William Smith College senior Emily D’Addario is the inaugural recipient of the Liberty League Female Scholar-Athlete of the Year award. The Heron harrier is also the conference’s NCAA Woman of the Year nominee.
“I am pleased to announce that Emily D’Addario and [RPI diver] Adam Updegrove have been selected as the inaugural recipients of the Liberty League Scholar-Athlete of the Year awards,” Liberty League Commissioner Tracy King said. “The student-athletes in the Liberty League have demonstrated a history of academic achievement, service and leadership as part of their undergraduate experience. Not only have Emily and Adam excelled in their respective sports, they have achieved at the highest levels academically while also emerging as leaders on their campuses. It is only fitting that we recognize the dedication and commitment that they have demonstrated to their academic and athletic pursuits during the past four years.”
D’Addario began her Heron athletic career as a defensive starter for the nationally ranked soccer team. As a first-year, she started 18 of the 19 matches she played in, helping William Smith lead the nation in shutouts (0.8/g) and rank third in goals against average (0.279). The Herons were 14-3-3 in 2009, winning the Liberty League regular season and tournament championships and advancing to the second round of the NCAA tournament. As a sophomore, D’Addario started nine of 11 matches, but was sidelined by an injury that ultimately forced her to change sports. The soccer team went 18-3-3 that season, defending its Liberty League titles and advanced all the way to the NCAA semifinals.
Unable to continue playing soccer, D’Addario looked for an outlet for her competitive drive and took up running, which led to a spot on the Heron cross country team in 2011. She hardly looked like a novice when she toed the start line for her first race, blowing away the field at the SUNYIT Wildcat Invitational with a 5-kilometer course record of 19:25. D’Addario posted another win in the Oswego Invitational the following week and eclipsed another course record to win the Hobart Invitational the week after that. She placed seventh in the NCAA Atlantic Region Championship, earning all-region honors and qualifying for the NCAA National Championship meet. D’Addario finished her first cross country season with five victories, three course records, seven Liberty League Performer of the Week awards and the Liberty League Rookie of the Year award.
As a senior, D’Addario won four more races and broke two more course records.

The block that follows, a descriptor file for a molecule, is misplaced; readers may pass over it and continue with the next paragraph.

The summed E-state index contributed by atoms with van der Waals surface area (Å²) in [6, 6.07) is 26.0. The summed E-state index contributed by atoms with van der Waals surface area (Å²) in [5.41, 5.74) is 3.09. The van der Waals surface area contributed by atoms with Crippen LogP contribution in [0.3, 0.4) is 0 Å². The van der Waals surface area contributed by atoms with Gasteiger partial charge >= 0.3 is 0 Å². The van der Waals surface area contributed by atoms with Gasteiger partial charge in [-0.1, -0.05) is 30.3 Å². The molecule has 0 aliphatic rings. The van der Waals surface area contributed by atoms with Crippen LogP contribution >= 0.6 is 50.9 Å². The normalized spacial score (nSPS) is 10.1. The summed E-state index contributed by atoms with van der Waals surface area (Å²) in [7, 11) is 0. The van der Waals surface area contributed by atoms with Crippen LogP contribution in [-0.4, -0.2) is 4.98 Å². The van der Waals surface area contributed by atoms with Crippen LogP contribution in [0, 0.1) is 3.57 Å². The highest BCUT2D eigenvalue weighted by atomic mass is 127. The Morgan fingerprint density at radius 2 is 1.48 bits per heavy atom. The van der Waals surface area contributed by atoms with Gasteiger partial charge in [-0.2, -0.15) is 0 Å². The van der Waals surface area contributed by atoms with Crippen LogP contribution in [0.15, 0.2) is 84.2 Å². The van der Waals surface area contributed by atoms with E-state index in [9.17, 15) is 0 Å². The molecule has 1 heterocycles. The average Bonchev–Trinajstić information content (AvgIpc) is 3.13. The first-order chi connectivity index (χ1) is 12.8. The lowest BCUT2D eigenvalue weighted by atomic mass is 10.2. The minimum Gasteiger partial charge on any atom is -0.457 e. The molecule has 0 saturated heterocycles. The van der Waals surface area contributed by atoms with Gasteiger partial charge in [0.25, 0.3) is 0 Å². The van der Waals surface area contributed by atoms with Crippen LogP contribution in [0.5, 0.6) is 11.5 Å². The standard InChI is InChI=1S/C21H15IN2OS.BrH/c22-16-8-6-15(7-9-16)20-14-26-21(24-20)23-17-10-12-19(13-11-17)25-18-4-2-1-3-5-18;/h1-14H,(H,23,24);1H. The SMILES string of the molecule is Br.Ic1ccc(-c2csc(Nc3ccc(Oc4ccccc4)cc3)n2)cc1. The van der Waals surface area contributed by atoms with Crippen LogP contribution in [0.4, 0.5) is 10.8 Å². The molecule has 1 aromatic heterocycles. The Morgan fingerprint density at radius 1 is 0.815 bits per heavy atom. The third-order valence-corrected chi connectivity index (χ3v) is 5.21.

D’Addario graduated last month with a bachelor’s degree in health sciences. She was a three-time Liberty League All-Academic selection and earned a spot on the 2011 Capital One Academic All-District team. D’Addario was also named a USTFCCCA All-Academic honoree in 2011 and 2012. She was one of only 29 female fall sport student-athletes across all three NCAA Divisions to receive an NCAA Postgraduate Scholarship.
A member of the Phi Beta Kappa Society, D’Addario double minored in cognition, logic, and language and psychology. She plans to pursue a master’s degree in speech language pathology.
An active member of the campus and Geneva communities, D’Addario completed internships at West Street Elementary School and Geneva General Hospital. She has served on the William Smith Student-Athlete Advisory Committee and the William Smith Core 20 leadership group. D’Addario has volunteered at the Boys and Girls Club of Geneva, the Geneva Community Lunch Program, and through the HWS Days of Service. She also led the marketing committee for the Seneca7, a 77.7-mile relay race around Seneca Lake.
The NCAA established the Woman of the Year Award in 1991 to celebrate the achievements of women in intercollegiate athletics. Now in its 23nd year, the award is unique because it recognizes not only the athletic achievements of outstanding young women, but also their academic achievements, community service and leadership. NCAA member institutions from all three divisions nominate their own woman of the year. To be eligible, these women must have competed and earned a varsity letter in an NCAA-sponsored sport and must have completed eligibility in their primary sport.